Grand Theft Auto V (360/PS3)


I just liked driving around the big open world this game had. Sure the game’s story is a bit of fun (though a bit flawed), but I found more joy in grabbing a car or motorcycle and creating my own mayhem. Though I suppose that’s like any other Grand Theft Auto game.

Depression Quest (PC)


Most blockbuster games would be focused on escapism, being the bad-ass, this small browser-based game made me think about myself and others. While it has a simple choice based interface, I made those choices based on my own views, and felt I really came to understand myself a little better.

The Legend of Zelda: A Link Between Worlds (3DS)


This was certainly a big surprise for me, especially after Skyward Sword being such a terribly controlling, badly paced game. At least with this one it feels like it controls perfectly, with the sword seemingly swinging one-to-one with as fast as you can press the B button. They’ve made it a much leaner adventure, and with the polish that you should expect from a Nintendo game it absolutely shines.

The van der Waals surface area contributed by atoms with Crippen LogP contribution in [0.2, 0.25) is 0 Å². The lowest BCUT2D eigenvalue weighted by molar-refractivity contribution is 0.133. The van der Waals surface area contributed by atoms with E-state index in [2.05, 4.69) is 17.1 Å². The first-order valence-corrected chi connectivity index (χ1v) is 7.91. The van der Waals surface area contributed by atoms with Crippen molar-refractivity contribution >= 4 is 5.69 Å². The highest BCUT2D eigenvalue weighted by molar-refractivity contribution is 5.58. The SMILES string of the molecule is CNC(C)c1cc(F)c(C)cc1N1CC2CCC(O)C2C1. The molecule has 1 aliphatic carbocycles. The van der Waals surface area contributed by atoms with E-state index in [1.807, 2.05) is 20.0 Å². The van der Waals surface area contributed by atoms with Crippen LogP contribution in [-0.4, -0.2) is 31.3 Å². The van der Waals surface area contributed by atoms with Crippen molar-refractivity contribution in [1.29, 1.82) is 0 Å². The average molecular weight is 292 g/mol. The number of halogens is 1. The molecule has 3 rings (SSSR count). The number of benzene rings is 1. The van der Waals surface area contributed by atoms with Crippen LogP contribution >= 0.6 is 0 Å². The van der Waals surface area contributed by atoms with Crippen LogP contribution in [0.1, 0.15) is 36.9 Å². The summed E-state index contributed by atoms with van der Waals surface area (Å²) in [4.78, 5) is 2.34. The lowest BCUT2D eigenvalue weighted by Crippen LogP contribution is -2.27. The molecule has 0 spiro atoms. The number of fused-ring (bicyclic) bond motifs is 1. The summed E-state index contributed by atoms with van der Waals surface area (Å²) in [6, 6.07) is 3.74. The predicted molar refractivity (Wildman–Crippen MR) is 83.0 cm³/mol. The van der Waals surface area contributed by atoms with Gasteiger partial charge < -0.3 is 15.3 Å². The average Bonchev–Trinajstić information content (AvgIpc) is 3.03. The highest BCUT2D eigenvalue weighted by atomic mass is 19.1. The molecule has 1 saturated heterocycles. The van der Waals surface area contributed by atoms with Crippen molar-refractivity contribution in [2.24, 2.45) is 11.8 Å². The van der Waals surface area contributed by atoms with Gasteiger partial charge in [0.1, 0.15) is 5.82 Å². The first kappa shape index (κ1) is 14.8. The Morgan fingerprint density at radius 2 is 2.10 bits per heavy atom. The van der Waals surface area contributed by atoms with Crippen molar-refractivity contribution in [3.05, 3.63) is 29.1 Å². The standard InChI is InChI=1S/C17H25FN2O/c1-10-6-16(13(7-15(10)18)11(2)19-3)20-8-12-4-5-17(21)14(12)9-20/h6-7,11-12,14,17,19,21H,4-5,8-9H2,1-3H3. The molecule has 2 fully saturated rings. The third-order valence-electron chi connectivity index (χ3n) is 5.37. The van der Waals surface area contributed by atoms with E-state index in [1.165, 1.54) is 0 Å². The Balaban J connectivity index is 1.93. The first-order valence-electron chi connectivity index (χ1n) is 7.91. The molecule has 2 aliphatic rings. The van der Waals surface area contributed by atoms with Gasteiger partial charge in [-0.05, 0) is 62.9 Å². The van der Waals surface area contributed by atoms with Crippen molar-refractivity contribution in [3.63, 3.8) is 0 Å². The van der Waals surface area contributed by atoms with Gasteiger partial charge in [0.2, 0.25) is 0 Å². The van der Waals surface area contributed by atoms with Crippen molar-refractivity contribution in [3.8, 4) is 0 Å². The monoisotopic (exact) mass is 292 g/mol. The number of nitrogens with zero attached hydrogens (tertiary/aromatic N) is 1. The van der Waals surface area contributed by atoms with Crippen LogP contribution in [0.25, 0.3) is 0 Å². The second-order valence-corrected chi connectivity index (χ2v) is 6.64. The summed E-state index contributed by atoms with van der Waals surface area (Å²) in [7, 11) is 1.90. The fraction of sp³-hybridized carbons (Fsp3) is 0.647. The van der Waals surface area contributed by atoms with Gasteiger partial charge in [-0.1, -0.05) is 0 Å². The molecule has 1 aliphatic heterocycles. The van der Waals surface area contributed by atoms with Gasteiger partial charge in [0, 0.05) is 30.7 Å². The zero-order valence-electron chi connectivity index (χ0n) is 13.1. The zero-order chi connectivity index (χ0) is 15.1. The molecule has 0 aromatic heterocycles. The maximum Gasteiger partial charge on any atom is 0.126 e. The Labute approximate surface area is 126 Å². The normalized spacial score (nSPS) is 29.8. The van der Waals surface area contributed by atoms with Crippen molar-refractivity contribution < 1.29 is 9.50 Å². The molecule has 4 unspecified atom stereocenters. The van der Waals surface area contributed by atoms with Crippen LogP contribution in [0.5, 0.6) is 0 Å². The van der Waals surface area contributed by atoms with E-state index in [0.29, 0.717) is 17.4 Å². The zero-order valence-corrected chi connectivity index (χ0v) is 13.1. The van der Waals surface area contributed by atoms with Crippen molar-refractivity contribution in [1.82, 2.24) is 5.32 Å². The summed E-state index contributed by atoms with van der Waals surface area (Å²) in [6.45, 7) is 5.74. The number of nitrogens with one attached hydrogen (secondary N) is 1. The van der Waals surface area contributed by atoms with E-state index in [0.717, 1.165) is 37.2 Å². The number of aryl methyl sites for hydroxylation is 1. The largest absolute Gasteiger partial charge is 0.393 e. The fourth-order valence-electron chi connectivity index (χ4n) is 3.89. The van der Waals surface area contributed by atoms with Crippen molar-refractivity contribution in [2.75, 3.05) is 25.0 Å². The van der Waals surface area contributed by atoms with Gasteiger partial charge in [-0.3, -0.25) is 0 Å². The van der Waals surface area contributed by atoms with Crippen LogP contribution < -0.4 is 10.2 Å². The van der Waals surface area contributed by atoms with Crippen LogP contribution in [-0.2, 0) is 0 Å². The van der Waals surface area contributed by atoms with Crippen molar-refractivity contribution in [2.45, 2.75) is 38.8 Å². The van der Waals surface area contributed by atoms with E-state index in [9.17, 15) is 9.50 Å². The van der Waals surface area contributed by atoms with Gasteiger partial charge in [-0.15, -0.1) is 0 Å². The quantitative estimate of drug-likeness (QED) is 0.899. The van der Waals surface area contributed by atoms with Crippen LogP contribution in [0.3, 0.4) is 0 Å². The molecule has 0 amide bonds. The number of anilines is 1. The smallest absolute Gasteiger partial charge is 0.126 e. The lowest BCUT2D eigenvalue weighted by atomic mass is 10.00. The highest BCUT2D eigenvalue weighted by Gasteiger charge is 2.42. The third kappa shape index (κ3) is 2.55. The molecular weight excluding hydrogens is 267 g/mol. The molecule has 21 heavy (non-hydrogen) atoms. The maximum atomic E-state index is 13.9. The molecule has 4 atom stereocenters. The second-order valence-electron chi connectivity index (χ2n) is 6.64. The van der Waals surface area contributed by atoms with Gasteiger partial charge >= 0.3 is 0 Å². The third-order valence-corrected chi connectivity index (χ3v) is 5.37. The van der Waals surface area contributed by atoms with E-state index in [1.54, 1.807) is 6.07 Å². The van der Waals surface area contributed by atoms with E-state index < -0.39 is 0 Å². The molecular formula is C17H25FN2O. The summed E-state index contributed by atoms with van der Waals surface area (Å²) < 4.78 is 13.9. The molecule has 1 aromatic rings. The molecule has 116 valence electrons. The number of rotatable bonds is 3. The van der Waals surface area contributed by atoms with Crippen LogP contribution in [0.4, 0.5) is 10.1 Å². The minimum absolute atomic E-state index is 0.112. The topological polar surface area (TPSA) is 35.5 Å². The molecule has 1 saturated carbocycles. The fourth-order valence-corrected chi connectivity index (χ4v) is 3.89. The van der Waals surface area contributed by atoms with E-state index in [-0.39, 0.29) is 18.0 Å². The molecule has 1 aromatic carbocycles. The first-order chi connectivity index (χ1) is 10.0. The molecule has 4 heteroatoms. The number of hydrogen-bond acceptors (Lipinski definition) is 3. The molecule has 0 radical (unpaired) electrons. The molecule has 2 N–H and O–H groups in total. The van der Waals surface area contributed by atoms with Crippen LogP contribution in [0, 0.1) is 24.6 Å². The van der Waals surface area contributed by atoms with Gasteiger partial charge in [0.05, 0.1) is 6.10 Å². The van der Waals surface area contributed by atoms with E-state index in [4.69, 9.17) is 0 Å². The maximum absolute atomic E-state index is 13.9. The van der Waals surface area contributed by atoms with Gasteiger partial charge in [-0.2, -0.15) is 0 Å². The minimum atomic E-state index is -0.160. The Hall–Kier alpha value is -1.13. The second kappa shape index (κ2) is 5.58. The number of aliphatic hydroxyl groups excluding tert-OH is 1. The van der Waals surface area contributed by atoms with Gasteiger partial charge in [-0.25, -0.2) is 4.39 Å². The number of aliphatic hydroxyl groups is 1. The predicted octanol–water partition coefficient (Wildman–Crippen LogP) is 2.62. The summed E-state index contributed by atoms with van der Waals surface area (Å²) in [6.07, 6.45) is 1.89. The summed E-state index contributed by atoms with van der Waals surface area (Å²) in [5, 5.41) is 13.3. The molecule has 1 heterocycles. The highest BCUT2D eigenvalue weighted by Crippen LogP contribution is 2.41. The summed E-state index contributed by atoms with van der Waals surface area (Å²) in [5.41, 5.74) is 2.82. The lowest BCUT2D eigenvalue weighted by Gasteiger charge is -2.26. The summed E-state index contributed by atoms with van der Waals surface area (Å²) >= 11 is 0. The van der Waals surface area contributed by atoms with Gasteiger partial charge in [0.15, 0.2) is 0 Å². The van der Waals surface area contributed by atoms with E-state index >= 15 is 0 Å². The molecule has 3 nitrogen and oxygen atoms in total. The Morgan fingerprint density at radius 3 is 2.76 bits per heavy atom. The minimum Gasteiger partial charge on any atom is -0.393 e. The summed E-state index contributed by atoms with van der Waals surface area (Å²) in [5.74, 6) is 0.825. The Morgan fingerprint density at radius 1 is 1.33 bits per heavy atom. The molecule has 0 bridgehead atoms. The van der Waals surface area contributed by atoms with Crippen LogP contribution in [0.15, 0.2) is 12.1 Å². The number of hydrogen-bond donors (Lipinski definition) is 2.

Rayman Legends (VITA/360/PS3/PC/WII U)


It feels as though people at Ubisoft got into a room and asked each other “What else can we do with a platformer?” While it feels easier that the previous game Rayman Origins, it really makes up for it in sheer joy and variety. It also contains the entirety of Rayman Origins as unlockable levels, so it does offer better value.

Fire Emblem: Awakening (3DS)


I’ve never gotten into turn-based strategy games before. The only games of Civilization I’ve won are because I cheated, and I found one of the first few levels in Final Fantasy Tactics much too overwhelming. I picked up this game assured that it would be great for newcomers to the genre, and it really is great. It’s integration of character relationships is just fantastic too.

Traditional is what you could call most Dragon Quest games. There’s not a lot that changes between the games, only small things, the mechanics change a tiny bit, the stories differ. That said they are fun, and in a way like comfort food, the kind of thing you want to stay consistant each time you have it. The music is consistantly good too.